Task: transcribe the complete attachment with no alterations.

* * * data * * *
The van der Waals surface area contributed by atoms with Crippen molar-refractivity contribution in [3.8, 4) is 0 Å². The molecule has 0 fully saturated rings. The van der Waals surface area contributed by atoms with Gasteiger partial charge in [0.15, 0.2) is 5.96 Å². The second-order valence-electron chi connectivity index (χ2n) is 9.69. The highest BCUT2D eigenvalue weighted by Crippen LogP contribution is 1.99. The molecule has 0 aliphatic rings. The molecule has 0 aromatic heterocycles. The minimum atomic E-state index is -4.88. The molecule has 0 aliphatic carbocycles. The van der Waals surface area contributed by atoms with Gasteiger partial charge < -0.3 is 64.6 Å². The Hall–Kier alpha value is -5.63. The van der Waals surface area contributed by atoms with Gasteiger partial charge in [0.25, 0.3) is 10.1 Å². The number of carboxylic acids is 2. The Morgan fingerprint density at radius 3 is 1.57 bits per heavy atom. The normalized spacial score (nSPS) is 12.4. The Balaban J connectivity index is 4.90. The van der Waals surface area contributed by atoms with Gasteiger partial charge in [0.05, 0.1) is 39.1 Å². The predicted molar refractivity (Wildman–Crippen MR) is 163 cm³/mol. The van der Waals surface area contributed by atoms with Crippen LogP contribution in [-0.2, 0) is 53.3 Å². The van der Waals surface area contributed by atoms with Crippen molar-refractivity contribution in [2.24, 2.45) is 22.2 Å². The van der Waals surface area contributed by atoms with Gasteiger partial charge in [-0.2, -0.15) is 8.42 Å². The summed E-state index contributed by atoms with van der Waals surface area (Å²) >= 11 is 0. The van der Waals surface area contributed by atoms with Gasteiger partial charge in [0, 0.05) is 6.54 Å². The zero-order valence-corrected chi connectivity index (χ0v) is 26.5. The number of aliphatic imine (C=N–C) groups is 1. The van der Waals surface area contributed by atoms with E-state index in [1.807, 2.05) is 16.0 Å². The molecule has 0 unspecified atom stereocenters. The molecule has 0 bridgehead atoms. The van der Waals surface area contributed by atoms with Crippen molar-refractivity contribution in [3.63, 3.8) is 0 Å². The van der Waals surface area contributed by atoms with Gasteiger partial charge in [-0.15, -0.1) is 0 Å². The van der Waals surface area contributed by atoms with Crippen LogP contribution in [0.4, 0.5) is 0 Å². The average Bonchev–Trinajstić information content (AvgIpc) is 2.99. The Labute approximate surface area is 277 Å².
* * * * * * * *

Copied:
The van der Waals surface area contributed by atoms with Crippen molar-refractivity contribution in [3.8, 4) is 0 Å². The molecule has 0 fully saturated rings. The van der Waals surface area contributed by atoms with Gasteiger partial charge in [0.15, 0.2) is 5.96 Å². The second-order valence-electron chi connectivity index (χ2n) is 9.69. The highest BCUT2D eigenvalue weighted by Crippen LogP contribution is 1.99. The molecule has 0 aliphatic rings. The molecule has 0 aromatic heterocycles. The minimum atomic E-state index is -4.88. The molecule has 0 aliphatic carbocycles. The van der Waals surface area contributed by atoms with Gasteiger partial charge < -0.3 is 64.6 Å². The Hall–Kier alpha value is -5.63. The van der Waals surface area contributed by atoms with Gasteiger partial charge in [0.25, 0.3) is 10.1 Å². The number of carboxylic acids is 2. The Morgan fingerprint density at radius 3 is 1.57 bits per heavy atom. The normalized spacial score (nSPS) is 12.4. The Balaban J connectivity index is 4.90. The van der Waals surface area contributed by atoms with Gasteiger partial charge in [0.05, 0.1) is 39.1 Å². The predicted molar refractivity (Wildman–Crippen MR) is 163 cm³/mol. The van der Waals surface area contributed by atoms with Crippen LogP contribution in [-0.2, 0) is 53.3 Å². The van der Waals surface area contributed by atoms with Crippen molar-refractivity contribution in [2.24, 2.45) is 22.2 Å². The van der Waals surface area contributed by atoms with Gasteiger partial charge in [-0.2, -0.15) is 8.42 Å². The summed E-state index contributed by atoms with van der Waals surface area (Å²) >= 11 is 0. The van der Waals surface area contributed by atoms with Gasteiger partial charge in [0, 0.05) is 6.54 Å². The zero-order valence-corrected chi connectivity index (χ0v) is 26.5. The number of aliphatic imine (C=N–C) groups is 1. The van der Waals surface area contributed by atoms with E-state index in [1.807, 2.05) is 16.0 Å². The molecule has 0 unspecified atom stereocenters. The molecule has 0 bridgehead atoms. The van der Waals surface area contributed by atoms with Crippen molar-refractivity contribution in [3.63, 3.8) is 0 Å². The van der Waals surface area contributed by atoms with Gasteiger partial charge in [-0.15, -0.1) is 0 Å². The van der Waals surface area contributed by atoms with Crippen LogP contribution in [0.4, 0.5) is 0 Å². The average Bonchev–Trinajstić information content (AvgIpc) is 2.99. The Labute approximate surface area is 277 Å².